My Musical Roots: The Folkie Never Dies

Greenwich Village c. 1960.
When I was about 10 I discovered I absolutely loved folk music, and the song that triggered that was Walk Right I by the Rooftop Singers. Suddenly, I was consumed with an overwhelming desire to learn guitar, and watching Hootenanny on TV became a weekly tradition in our home. Born into a family of professional musicians, my obsession was of course indulged.

My 14 year-old foster sister, Ginger, had a friend who visited her from Texarkana for a weekend. Her name was Millie. She'd brought her guitar with her, and she let me play around with it, teaching me the song, Abilene. She also taught me Green Green by The New Christy Minstrels and my life was forever changed.

Me, back in the day.
A friend at church had a Kay guitar from Sears that he never played, so I asked if I could borrow it. My father bought me some picks and a chord chart, and I taught myself to play along with my brother's Ricky Nelson albums, as well as my own by Joe & Eddie, Odetta and Leadbelly. This was before the Beatles, and I started to write my own songs, immature as they were, coming from a pre-adolescent. I wrote songs about summertime fields, rain on windshields, and the green rolling hills of the Santa Ynez valley, where I lived. Having bought a book on the subject from our local lirbrary's book sale, I also tiptoed through British folk ballads from the 16th through the 19th centuries. I had no idea what the melodies were, so I invented my own.

"Hey, nonny-nonny, down by the greenwood-o..."

And all that.

On my 12th birthday my father walked in the house carrying a large triangle-shaped cardboard box, and I immediately knew what it was. It was a guitar! It cost him only $14, but it was a treasure to me. I never put that guitar down, except to go to school, or take a shower. I slept with it, I took it to the dinner table, I took it to the bathroom with me and I took it in the car whenever we went anywhere. I played until my fingers bled, and my grandmother taught me to soak them in vinegar to toughen up the callouses that were developing.

Later, in 1964 or '65, after I'd encountered the Beatles and gravitated toward British rock, I came upon Donovan and Dylan and the other folk artists of that time, and my love for the genre was rekindled. I began researching the folk movement of the 1950s and '60s and was dismayed to discover that I'd completely missed the Greenwich Village folk scene. I can't tell you what that felt like. I felt out of step and out of rhyme. I was too young, born too soon. While Dylan sang for his supper at Cafe Wha?, I was only in the 5th grade. While Donovan kicked around the British Isles with Gypsy Dave, I was only 12. Now, here I was surrounded by friends who screamed at pop idols while I longed for smoke-filled coffeehouses and cold water flats full of other songwriters who sang about global change and literature.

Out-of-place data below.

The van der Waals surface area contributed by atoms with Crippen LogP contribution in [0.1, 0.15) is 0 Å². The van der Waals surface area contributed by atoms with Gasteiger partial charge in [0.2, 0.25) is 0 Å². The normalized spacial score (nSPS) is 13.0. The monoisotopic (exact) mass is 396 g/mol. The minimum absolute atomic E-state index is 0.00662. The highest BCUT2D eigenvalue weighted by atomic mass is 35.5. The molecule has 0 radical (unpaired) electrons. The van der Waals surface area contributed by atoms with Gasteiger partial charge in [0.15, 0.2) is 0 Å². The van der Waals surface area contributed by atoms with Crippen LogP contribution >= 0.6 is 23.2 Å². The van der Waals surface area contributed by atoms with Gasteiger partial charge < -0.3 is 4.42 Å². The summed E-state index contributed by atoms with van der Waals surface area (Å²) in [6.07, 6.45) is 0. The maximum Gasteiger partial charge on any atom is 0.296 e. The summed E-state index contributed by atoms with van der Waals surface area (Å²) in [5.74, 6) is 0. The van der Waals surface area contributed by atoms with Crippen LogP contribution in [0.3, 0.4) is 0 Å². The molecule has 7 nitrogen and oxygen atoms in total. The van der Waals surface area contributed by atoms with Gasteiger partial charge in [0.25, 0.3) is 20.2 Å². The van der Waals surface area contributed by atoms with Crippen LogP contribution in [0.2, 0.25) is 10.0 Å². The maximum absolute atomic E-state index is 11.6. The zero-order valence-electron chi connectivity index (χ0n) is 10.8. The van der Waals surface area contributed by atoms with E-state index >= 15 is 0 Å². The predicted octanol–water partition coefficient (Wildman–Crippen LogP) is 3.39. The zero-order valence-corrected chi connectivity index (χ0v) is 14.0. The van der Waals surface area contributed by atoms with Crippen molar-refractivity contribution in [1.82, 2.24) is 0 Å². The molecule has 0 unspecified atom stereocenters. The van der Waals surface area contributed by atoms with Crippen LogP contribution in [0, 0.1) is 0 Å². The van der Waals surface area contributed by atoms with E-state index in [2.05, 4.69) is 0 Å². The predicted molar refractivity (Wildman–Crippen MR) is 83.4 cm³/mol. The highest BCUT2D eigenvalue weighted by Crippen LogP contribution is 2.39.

I didn't fit.

Performing at one concert or another.
When I met Deni everything changed again. I'd met a fellow folkie who helped me to nurture that side of my creativity. We went to concerts together that featured the original folk artists in our area. We went to a Donovan concert at the Santa Barbara Bowl. We spent hours playing songs for each other. And my songs changed. Now I wrote about art museums and wooden stiles by the windswept Highway 1 that curved and climbed along the northern California coastline.

I guess I'm feeling nostalgic this week. I wish I could have been part of The Village folk scene. I miss that being part of my personal history, but I have memories of other experiences on the west coast, and I'm grateful for that.

There is no end to this story. I'm working on some song ideas in my head, and writing them down. Folk music is something I could still perform publicly, and I just might decide to do so. After all, folk artists aren't required to stay young and sexy.